Posted on: February 21, 2020 Posted by: James McQuiston Comments: 0

In the wake of the digital and technological advances that continue to shape workplaces in every industry nowadays, enterprises must have an up-to-date workforce. According to a survey report released by the International Data Corporation, 44 percent of companies have endorsed digital-first customer experience, while 85 percent of enterprises believe that if they don’t adapt significant digital transformations, they might be at risk of a revenue crunch. It is now a commonplace occurrence for many organizations to operate primarily online, with widespread workplace mobility.

But technology is a rapidly evolving thing. While enterprises and organizations increasingly conduct training and demo sessions to familiarize the staff with new technology, there are some common problems that people face while using tech in the workplace. Excelling in the new workplace is not only about having virtual know-how of the technologies. It also concerns awareness of etiquette and making due diligence.

  • How Do I Know What My Company Expects From Me and My Technology Usage?

Each workplace will vary in its IT policies. As an employee, it is your responsibility to

read the IT policies. Focus on the nuances of your portion of the job, and drill the work-culture and environment into your thinking. Be aware of how you can use the office printer, what sites can be legitimately browsed from your office computer, and how “not” to use the office Wi-Fi. These things are more about professional etiquette that most of us already know. But if your office is cutting you some slack, you need to understand the expectations.

  • What Do I Do If My Computer Isn’t Working Well?

Say your computer slows down, you restart the system, and it runs fine, so every time it happens, you do the same drill. This is fine but if your simple fix doesn’t work, you should let your administrator know. The company might have an IT team to address any technical issues but if they don’t, they can easily bring someone in for the repair. For a company with no IT team, it is best practice to find and keep a local on-site business computer repair service on call.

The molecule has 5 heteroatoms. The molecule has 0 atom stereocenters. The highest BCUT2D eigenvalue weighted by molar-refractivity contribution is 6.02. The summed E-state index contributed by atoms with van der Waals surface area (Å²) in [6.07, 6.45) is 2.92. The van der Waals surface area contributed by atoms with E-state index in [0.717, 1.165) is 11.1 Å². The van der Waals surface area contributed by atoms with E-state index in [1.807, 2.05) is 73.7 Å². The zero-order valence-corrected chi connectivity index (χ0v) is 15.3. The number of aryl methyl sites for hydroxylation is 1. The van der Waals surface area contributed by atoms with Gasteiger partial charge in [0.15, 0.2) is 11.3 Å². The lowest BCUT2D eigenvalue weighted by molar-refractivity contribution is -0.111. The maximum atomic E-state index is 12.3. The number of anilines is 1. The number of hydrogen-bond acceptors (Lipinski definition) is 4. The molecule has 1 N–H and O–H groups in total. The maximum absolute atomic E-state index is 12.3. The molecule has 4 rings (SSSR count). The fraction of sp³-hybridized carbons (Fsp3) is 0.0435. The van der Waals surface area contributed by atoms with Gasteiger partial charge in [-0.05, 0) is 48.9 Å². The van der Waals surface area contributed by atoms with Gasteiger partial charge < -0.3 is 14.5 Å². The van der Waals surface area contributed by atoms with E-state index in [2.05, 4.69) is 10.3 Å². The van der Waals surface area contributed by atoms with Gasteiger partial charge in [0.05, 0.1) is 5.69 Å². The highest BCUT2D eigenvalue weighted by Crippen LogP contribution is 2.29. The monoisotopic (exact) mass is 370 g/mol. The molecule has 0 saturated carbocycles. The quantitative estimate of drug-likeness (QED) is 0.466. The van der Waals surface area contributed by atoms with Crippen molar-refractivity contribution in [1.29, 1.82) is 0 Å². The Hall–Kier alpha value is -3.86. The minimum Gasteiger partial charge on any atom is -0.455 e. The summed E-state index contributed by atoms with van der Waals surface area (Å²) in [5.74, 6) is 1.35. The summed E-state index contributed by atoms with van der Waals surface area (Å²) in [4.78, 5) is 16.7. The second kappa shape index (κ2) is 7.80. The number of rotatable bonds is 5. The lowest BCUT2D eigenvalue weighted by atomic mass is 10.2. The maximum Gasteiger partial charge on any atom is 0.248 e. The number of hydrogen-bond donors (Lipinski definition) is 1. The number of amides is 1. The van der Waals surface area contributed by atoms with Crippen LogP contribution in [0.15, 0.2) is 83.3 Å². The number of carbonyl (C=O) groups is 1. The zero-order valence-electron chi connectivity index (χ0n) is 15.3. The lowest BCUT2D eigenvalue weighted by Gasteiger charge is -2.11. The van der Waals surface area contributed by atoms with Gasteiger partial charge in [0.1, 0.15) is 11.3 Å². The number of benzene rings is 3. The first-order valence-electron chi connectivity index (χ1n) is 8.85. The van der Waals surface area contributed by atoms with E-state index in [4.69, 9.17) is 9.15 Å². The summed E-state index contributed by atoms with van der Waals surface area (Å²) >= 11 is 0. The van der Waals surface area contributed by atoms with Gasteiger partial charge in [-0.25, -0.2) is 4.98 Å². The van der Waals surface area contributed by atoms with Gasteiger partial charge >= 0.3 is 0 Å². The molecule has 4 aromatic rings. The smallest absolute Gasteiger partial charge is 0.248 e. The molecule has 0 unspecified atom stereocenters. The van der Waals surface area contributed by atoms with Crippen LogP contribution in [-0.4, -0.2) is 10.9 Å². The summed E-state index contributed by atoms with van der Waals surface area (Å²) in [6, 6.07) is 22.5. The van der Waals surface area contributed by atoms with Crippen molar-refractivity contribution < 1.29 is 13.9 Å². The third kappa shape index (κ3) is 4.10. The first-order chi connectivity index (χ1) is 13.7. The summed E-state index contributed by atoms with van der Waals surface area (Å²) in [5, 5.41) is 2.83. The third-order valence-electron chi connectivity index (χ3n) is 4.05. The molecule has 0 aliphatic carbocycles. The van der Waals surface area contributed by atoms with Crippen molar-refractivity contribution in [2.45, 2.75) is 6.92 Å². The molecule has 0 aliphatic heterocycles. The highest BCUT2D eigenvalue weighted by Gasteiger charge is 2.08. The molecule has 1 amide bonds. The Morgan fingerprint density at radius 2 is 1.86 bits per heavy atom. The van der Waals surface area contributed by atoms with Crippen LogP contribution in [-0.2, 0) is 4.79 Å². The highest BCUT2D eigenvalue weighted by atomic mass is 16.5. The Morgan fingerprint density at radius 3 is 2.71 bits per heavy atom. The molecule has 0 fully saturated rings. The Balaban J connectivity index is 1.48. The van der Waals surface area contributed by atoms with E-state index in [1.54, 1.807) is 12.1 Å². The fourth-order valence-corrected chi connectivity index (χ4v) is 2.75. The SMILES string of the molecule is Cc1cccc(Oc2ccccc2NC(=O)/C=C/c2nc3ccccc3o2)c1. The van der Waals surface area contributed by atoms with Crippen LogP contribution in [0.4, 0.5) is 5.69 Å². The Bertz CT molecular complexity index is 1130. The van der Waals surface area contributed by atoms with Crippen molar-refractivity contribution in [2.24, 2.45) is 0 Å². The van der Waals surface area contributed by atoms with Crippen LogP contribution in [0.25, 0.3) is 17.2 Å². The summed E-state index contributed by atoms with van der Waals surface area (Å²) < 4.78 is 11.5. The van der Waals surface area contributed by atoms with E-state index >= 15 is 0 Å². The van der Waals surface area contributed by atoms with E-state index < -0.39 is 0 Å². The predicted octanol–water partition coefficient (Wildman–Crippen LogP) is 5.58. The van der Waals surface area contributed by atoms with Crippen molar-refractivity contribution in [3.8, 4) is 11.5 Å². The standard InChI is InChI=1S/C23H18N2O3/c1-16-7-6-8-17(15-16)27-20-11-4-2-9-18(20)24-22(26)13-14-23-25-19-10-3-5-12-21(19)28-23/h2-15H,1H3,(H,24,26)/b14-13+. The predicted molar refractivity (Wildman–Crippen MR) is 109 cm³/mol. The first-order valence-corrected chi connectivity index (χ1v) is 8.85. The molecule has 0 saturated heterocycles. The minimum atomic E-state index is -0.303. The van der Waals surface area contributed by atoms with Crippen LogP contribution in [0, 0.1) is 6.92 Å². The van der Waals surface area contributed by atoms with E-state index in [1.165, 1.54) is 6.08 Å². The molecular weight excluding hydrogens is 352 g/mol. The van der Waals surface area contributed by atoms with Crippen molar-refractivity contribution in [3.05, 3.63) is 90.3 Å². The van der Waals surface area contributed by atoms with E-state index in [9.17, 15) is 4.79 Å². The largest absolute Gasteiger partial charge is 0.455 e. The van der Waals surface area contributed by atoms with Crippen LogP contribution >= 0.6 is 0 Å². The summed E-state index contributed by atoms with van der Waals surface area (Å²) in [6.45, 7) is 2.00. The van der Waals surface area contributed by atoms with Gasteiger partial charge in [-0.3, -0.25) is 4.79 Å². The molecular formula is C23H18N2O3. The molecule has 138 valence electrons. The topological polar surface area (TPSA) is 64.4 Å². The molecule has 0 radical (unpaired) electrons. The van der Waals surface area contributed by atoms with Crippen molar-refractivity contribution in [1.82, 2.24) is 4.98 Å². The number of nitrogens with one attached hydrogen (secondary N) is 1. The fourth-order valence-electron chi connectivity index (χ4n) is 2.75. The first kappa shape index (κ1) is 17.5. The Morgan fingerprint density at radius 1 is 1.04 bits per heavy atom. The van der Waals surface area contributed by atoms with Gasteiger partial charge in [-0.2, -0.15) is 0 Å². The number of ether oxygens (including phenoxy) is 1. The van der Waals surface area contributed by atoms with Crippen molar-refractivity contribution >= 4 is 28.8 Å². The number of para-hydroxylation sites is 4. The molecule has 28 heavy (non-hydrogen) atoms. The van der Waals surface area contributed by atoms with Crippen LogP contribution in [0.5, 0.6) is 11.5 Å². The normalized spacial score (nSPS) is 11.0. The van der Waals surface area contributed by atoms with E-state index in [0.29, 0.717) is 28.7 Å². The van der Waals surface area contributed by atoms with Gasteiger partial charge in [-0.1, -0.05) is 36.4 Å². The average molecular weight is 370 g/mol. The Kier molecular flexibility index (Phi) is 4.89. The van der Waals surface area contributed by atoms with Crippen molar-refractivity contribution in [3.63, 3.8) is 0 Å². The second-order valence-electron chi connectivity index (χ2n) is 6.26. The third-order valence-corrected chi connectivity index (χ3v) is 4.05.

• Who Is Responsible For The Data Of My Computer?

Of course, it’s you who inputs your data. But as far as safety and protection of the data are concerned at a technical level, it is primarily maintained by the server, hardware storage, or network storage used by the enterprise. You should have back-up files kept in different locations to work as a proxy if there is a loss of data.

  • What Is The Etiquette Of Using Mobile Devices In The Workplace?

You may or may not have strict rules regarding using your phone or tablet at work. Either way, you should turn your device to silent mode, shorten your calls, and schedule important personal calls like those from the bank, or your child’s school, a hospital, etc. Again, make it subtle.

  • What is Acceptable Internet Usage at Work?

Most companies will have specific guidelines on acceptable internet usage at work and on your work device, but it’s best practice to keep anything non-work-related off your office device. Of course, you shouldn’t use your work email to exchange pleasantries with your family and friends. But it is equally important that you refrain from using your office internet as an alternative for personal banking, browsing, or even online shopping.

  • How Do I Avoid Computer Viruses?

Here’s the thing, you cannot necessarily avoid malware from attacking your devices and servers. The best you can do is to have adequate and updated computer protection software and regular monitor weaknesses. Your company will provide the software but you might be responsible for regular upkeep.

Scan hardware, data cards, and USB drives before connecting, and turn off the wireless connections like Bluetooth and GPS when not needed. Do not leave the system on overnight unnecessarily. 

  • How Do I Communicate With My Coworkers?

Instant messaging is quicker than emails. It might become even become the primary mode of communication. But standard protocol dictates that discussions and decision-making concerns that take longer than five minutes to resolve should be emailed or on the phone. While an occasional non-work-related message is fine, you should not use the company messaging tool for this purpose all day.

  • How To Avoid Procrastination

Getting accustomed to new technologies can often take a toll on employees, who have otherwise no use of that stuff outside of the office, and seem to fall prey to procrastinating behavior. Try to implement a more flexible and supportive environment, with on-site administrative services, prompt assistance, and a compassionate approach.

  • How To Connect With A Scattered Remote Team

Whether you are working with freelancers or temporarily shifted base to remote operations, it is crucial that you have an all-in conference and set some basic rules. Implement easy-to-operate real-time tracking mechanisms, maintain production scores, and seamless communication modes (like instant messaging) to bring it under your control.

  • Evolve With The Workplace

Workplaces are about growth, not only for your career but also on a personal level. So please give a bit of your time and attention to learn new technology, and use it reasonably. It is always okay to ask questions even if they are one ground level.

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